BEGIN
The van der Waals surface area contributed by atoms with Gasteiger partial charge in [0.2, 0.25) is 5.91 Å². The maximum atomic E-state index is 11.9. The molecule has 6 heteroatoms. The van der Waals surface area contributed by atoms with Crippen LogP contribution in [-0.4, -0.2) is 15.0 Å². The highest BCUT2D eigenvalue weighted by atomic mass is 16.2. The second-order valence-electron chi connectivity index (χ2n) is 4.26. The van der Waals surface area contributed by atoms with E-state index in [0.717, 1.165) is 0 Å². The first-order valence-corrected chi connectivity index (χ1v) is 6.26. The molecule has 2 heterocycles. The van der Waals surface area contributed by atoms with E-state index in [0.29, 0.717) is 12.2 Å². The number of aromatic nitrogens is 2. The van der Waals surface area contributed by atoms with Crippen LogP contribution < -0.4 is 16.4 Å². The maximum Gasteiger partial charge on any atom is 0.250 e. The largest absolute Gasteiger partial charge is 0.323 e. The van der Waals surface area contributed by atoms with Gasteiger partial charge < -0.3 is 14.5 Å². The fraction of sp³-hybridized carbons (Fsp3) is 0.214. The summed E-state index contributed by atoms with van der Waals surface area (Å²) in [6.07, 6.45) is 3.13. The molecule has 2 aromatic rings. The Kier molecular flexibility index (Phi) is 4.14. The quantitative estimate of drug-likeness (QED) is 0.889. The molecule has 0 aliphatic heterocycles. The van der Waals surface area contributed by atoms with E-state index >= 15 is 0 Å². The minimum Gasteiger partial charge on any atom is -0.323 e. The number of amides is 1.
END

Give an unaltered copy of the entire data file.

The van der Waals surface area contributed by atoms with Gasteiger partial charge in [0.2, 0.25) is 5.91 Å². The maximum atomic E-state index is 11.9. The molecule has 6 heteroatoms. The van der Waals surface area contributed by atoms with Crippen LogP contribution in [-0.4, -0.2) is 15.0 Å². The highest BCUT2D eigenvalue weighted by atomic mass is 16.2. The second-order valence-electron chi connectivity index (χ2n) is 4.26. The van der Waals surface area contributed by atoms with E-state index in [0.717, 1.165) is 0 Å². The first-order valence-corrected chi connectivity index (χ1v) is 6.26. The molecule has 2 heterocycles. The van der Waals surface area contributed by atoms with E-state index in [0.29, 0.717) is 12.2 Å². The number of aromatic nitrogens is 2. The van der Waals surface area contributed by atoms with Crippen LogP contribution < -0.4 is 16.4 Å². The maximum Gasteiger partial charge on any atom is 0.250 e. The largest absolute Gasteiger partial charge is 0.323 e. The van der Waals surface area contributed by atoms with Gasteiger partial charge < -0.3 is 14.5 Å². The fraction of sp³-hybridized carbons (Fsp3) is 0.214. The summed E-state index contributed by atoms with van der Waals surface area (Å²) in [6.07, 6.45) is 3.13. The molecule has 2 aromatic rings. The Kier molecular flexibility index (Phi) is 4.14. The quantitative estimate of drug-likeness (QED) is 0.889. The molecule has 0 aliphatic heterocycles. The van der Waals surface area contributed by atoms with E-state index >= 15 is 0 Å². The minimum Gasteiger partial charge on any atom is -0.323 e. The number of amides is 1.